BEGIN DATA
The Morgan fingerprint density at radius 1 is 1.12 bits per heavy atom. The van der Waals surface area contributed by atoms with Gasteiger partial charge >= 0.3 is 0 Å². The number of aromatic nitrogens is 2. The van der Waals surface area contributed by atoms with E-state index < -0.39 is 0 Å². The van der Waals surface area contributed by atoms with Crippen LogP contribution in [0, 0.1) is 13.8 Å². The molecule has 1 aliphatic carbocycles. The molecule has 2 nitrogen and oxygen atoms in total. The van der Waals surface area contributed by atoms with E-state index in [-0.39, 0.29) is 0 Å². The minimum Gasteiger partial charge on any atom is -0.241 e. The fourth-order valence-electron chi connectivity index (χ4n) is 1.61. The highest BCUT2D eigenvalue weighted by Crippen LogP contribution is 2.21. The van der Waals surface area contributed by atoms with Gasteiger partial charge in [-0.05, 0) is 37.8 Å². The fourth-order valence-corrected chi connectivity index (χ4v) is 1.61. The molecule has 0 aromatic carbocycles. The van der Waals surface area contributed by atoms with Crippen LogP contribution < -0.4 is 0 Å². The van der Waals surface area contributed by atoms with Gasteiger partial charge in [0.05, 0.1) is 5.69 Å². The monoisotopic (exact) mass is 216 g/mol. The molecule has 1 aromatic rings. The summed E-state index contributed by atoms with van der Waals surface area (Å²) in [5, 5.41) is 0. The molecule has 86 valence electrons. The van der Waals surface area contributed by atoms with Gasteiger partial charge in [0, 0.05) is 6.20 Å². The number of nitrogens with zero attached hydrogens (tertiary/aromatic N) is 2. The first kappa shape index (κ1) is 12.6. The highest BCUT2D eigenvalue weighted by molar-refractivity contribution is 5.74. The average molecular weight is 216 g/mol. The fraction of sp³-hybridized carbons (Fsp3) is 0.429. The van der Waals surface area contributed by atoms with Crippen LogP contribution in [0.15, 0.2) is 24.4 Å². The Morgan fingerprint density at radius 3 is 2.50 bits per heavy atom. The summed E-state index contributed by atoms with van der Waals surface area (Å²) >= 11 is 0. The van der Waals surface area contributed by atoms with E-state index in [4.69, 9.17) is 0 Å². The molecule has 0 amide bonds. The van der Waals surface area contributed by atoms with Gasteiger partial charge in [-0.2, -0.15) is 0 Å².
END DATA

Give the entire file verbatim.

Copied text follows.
The Morgan fingerprint density at radius 1 is 1.12 bits per heavy atom. The van der Waals surface area contributed by atoms with Gasteiger partial charge >= 0.3 is 0 Å². The number of aromatic nitrogens is 2. The van der Waals surface area contributed by atoms with E-state index < -0.39 is 0 Å². The van der Waals surface area contributed by atoms with Crippen LogP contribution in [0, 0.1) is 13.8 Å². The molecule has 1 aliphatic carbocycles. The molecule has 2 nitrogen and oxygen atoms in total. The van der Waals surface area contributed by atoms with E-state index in [-0.39, 0.29) is 0 Å². The minimum Gasteiger partial charge on any atom is -0.241 e. The fourth-order valence-electron chi connectivity index (χ4n) is 1.61. The highest BCUT2D eigenvalue weighted by Crippen LogP contribution is 2.21. The van der Waals surface area contributed by atoms with Gasteiger partial charge in [-0.05, 0) is 37.8 Å². The fourth-order valence-corrected chi connectivity index (χ4v) is 1.61. The molecule has 0 aromatic carbocycles. The van der Waals surface area contributed by atoms with Crippen LogP contribution < -0.4 is 0 Å². The van der Waals surface area contributed by atoms with Gasteiger partial charge in [0.05, 0.1) is 5.69 Å². The monoisotopic (exact) mass is 216 g/mol. The molecule has 1 aromatic rings. The summed E-state index contributed by atoms with van der Waals surface area (Å²) in [5, 5.41) is 0. The molecule has 86 valence electrons. The van der Waals surface area contributed by atoms with Gasteiger partial charge in [0, 0.05) is 6.20 Å². The number of nitrogens with zero attached hydrogens (tertiary/aromatic N) is 2. The first kappa shape index (κ1) is 12.6. The highest BCUT2D eigenvalue weighted by molar-refractivity contribution is 5.74. The average molecular weight is 216 g/mol. The fraction of sp³-hybridized carbons (Fsp3) is 0.429. The van der Waals surface area contributed by atoms with Crippen LogP contribution in [0.15, 0.2) is 24.4 Å². The Morgan fingerprint density at radius 3 is 2.50 bits per heavy atom. The summed E-state index contributed by atoms with van der Waals surface area (Å²) >= 11 is 0. The van der Waals surface area contributed by atoms with E-state index in [4.69, 9.17) is 0 Å². The molecule has 0 amide bonds. The van der Waals surface area contributed by atoms with Gasteiger partial charge in [-0.2, -0.15) is 0 Å².